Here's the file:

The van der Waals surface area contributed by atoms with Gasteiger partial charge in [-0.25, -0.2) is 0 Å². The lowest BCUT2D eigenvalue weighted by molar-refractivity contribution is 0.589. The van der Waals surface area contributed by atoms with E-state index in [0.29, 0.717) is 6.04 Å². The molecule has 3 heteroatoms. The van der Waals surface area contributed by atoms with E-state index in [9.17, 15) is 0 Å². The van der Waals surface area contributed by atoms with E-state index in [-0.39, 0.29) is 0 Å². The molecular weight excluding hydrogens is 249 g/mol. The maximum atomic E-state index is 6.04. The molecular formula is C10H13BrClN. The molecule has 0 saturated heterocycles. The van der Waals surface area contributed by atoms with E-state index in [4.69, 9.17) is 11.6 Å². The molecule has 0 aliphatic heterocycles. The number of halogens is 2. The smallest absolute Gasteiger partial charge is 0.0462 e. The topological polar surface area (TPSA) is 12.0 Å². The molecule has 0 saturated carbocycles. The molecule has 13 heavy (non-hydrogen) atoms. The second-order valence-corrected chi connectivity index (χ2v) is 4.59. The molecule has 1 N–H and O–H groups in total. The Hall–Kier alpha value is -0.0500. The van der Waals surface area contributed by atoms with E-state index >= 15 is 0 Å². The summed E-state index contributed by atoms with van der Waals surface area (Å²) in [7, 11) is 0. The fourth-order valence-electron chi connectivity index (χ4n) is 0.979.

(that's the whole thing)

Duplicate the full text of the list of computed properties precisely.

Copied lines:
The van der Waals surface area contributed by atoms with Gasteiger partial charge in [-0.25, -0.2) is 0 Å². The lowest BCUT2D eigenvalue weighted by molar-refractivity contribution is 0.589. The van der Waals surface area contributed by atoms with E-state index in [0.29, 0.717) is 6.04 Å². The molecule has 3 heteroatoms. The van der Waals surface area contributed by atoms with E-state index in [9.17, 15) is 0 Å². The van der Waals surface area contributed by atoms with E-state index in [-0.39, 0.29) is 0 Å². The molecular weight excluding hydrogens is 249 g/mol. The maximum atomic E-state index is 6.04. The molecular formula is C10H13BrClN. The molecule has 0 saturated heterocycles. The van der Waals surface area contributed by atoms with E-state index in [4.69, 9.17) is 11.6 Å². The molecule has 0 aliphatic heterocycles. The number of halogens is 2. The smallest absolute Gasteiger partial charge is 0.0462 e. The topological polar surface area (TPSA) is 12.0 Å². The molecule has 0 saturated carbocycles. The molecule has 13 heavy (non-hydrogen) atoms. The second-order valence-corrected chi connectivity index (χ2v) is 4.59. The molecule has 1 N–H and O–H groups in total. The Hall–Kier alpha value is -0.0500. The van der Waals surface area contributed by atoms with E-state index >= 15 is 0 Å². The summed E-state index contributed by atoms with van der Waals surface area (Å²) in [7, 11) is 0. The fourth-order valence-electron chi connectivity index (χ4n) is 0.979.